The origin of the coconut (Cocos nucifera) is subject to controversy. Now, the coconut palm has a worldwide distribution, though its presence is limited to the tropics. But that very distribution makes it difficult to pinpoint its original home. So, where did the coconut originate?
In his 1901 book ‘The Origins and Distribution of the Cocoa Palm’ the American biologist O. F. Cook tried to prove that the coconut palm originated from South America. His theories were based more on conjecture than on sound science. He claimed that ‘… evidence of the existence of the banana in prehistoric America is equal, if not superior to that here presented for the cocoanut.’ Sure, that might be true, but it surely proves nothing. Others have tried to prove that the species originated in the Indian Ocean.
Both hypotheses share the common problems of how, when, where and in what directions long-distance dispersal occurred. These difficulties are resolved by accepting that the coconut originated and dispersed by populating emerging islands of the coral atoll ecosystem in the Pacific Ocean.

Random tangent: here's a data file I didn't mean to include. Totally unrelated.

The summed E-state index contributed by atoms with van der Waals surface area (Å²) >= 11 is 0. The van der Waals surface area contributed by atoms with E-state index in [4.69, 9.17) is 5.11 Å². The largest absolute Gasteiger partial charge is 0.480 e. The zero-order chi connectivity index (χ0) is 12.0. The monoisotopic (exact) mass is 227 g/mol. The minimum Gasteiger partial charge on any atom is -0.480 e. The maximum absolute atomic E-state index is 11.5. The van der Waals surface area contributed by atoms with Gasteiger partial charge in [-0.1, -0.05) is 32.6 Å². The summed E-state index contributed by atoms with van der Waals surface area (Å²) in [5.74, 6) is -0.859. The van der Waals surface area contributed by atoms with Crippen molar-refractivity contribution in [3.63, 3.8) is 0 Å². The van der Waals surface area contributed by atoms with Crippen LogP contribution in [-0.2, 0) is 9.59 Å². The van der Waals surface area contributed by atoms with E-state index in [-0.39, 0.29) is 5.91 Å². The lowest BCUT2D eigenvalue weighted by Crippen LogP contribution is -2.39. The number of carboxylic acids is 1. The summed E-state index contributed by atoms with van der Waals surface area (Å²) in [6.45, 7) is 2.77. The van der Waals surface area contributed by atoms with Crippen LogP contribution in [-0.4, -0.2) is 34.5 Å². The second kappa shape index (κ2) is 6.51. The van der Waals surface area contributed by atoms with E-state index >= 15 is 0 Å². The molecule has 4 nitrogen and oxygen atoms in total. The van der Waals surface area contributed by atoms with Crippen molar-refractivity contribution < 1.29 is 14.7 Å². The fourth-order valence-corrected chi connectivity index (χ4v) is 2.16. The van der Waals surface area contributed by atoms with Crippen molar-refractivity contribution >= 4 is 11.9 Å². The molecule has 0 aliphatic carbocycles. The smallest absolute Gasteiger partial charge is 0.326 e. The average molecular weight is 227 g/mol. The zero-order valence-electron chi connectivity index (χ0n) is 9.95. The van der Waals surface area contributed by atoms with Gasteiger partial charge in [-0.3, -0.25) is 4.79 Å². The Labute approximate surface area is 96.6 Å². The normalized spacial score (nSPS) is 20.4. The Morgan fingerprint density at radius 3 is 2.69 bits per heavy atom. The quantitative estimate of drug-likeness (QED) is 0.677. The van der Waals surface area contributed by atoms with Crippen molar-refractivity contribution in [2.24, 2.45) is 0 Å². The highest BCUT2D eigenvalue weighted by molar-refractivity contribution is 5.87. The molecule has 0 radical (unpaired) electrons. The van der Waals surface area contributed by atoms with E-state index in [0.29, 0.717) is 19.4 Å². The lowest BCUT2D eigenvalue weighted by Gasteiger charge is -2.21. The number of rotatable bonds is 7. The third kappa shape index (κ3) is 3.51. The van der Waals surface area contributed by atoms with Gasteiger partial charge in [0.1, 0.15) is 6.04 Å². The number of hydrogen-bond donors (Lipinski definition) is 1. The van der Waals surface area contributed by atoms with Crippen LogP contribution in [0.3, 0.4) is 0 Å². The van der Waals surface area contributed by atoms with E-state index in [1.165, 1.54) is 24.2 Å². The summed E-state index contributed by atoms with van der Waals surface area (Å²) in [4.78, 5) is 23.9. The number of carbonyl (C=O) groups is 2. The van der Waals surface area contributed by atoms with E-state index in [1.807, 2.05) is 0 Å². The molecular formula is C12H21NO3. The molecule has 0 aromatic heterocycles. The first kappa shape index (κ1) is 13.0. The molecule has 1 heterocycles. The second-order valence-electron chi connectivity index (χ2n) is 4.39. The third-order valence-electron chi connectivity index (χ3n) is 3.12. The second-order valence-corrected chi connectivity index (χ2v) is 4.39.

Driven by currents, the coconuts can drift long distances, and when lifted by wave action onto virtually sterile, soilless coralline rocks just above sea level and exposed to the sun, the nuts will quickly germinate, root and establish themselves in large populations. But currents alone cannot explain the entire pattern of dispersal of the coconut palm but that is consistent with human introductions of Pacific coconuts along the ancient Austronesian trade routes connecting Madagascar to Southeast Asia.
Therefore, the evidence supports a theory of a Pacific origin of the coconut palm.
 Harries et al: Long-distance dispersal of the coconut palm by migration within the coral atoll ecosystem in Annals of Botany - 2014
 Gunn et al: Independent origins of cultivated coconut (Cocos nucifera L.) in the old world tropics in PLoS One - 2011